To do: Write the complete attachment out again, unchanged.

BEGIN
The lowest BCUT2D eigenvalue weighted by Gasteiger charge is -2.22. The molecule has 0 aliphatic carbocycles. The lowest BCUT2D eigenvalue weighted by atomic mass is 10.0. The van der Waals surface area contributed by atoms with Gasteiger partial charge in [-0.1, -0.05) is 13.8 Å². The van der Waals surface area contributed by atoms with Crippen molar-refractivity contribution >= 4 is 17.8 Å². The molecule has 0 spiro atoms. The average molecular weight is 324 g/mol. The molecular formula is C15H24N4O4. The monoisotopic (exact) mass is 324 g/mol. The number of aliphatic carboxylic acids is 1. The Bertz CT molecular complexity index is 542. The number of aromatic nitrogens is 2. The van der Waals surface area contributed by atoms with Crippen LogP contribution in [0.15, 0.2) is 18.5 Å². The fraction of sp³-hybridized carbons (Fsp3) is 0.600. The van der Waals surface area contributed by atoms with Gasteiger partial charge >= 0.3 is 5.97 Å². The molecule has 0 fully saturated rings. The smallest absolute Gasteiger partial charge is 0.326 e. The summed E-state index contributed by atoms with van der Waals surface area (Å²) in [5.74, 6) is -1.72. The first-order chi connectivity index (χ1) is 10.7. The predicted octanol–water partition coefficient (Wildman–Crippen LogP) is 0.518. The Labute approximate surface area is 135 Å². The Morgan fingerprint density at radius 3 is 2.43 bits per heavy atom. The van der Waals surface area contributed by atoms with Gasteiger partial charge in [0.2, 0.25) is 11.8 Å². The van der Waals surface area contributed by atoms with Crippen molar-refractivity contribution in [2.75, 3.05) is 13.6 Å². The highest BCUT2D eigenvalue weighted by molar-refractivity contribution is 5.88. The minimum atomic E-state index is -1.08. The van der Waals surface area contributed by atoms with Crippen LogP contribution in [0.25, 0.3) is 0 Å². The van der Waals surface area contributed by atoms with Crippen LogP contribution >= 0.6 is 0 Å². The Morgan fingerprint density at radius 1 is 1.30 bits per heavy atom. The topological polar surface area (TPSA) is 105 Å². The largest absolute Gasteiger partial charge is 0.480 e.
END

The lowest BCUT2D eigenvalue weighted by Gasteiger charge is -2.22. The molecule has 0 aliphatic carbocycles. The lowest BCUT2D eigenvalue weighted by atomic mass is 10.0. The van der Waals surface area contributed by atoms with Gasteiger partial charge in [-0.1, -0.05) is 13.8 Å². The van der Waals surface area contributed by atoms with Crippen molar-refractivity contribution >= 4 is 17.8 Å². The molecule has 0 spiro atoms. The average molecular weight is 324 g/mol. The molecular formula is C15H24N4O4. The monoisotopic (exact) mass is 324 g/mol. The number of aliphatic carboxylic acids is 1. The Bertz CT molecular complexity index is 542. The number of aromatic nitrogens is 2. The van der Waals surface area contributed by atoms with Crippen LogP contribution in [0.15, 0.2) is 18.5 Å². The fraction of sp³-hybridized carbons (Fsp3) is 0.600. The van der Waals surface area contributed by atoms with Gasteiger partial charge >= 0.3 is 5.97 Å². The molecule has 0 fully saturated rings. The smallest absolute Gasteiger partial charge is 0.326 e. The summed E-state index contributed by atoms with van der Waals surface area (Å²) in [5.74, 6) is -1.72. The first-order chi connectivity index (χ1) is 10.7. The predicted octanol–water partition coefficient (Wildman–Crippen LogP) is 0.518. The Labute approximate surface area is 135 Å². The Morgan fingerprint density at radius 3 is 2.43 bits per heavy atom. The van der Waals surface area contributed by atoms with Gasteiger partial charge in [0.2, 0.25) is 11.8 Å². The van der Waals surface area contributed by atoms with Crippen molar-refractivity contribution in [2.75, 3.05) is 13.6 Å². The highest BCUT2D eigenvalue weighted by molar-refractivity contribution is 5.88. The minimum atomic E-state index is -1.08. The van der Waals surface area contributed by atoms with Crippen LogP contribution in [0.25, 0.3) is 0 Å². The van der Waals surface area contributed by atoms with Crippen LogP contribution >= 0.6 is 0 Å². The Morgan fingerprint density at radius 1 is 1.30 bits per heavy atom. The topological polar surface area (TPSA) is 105 Å². The largest absolute Gasteiger partial charge is 0.480 e.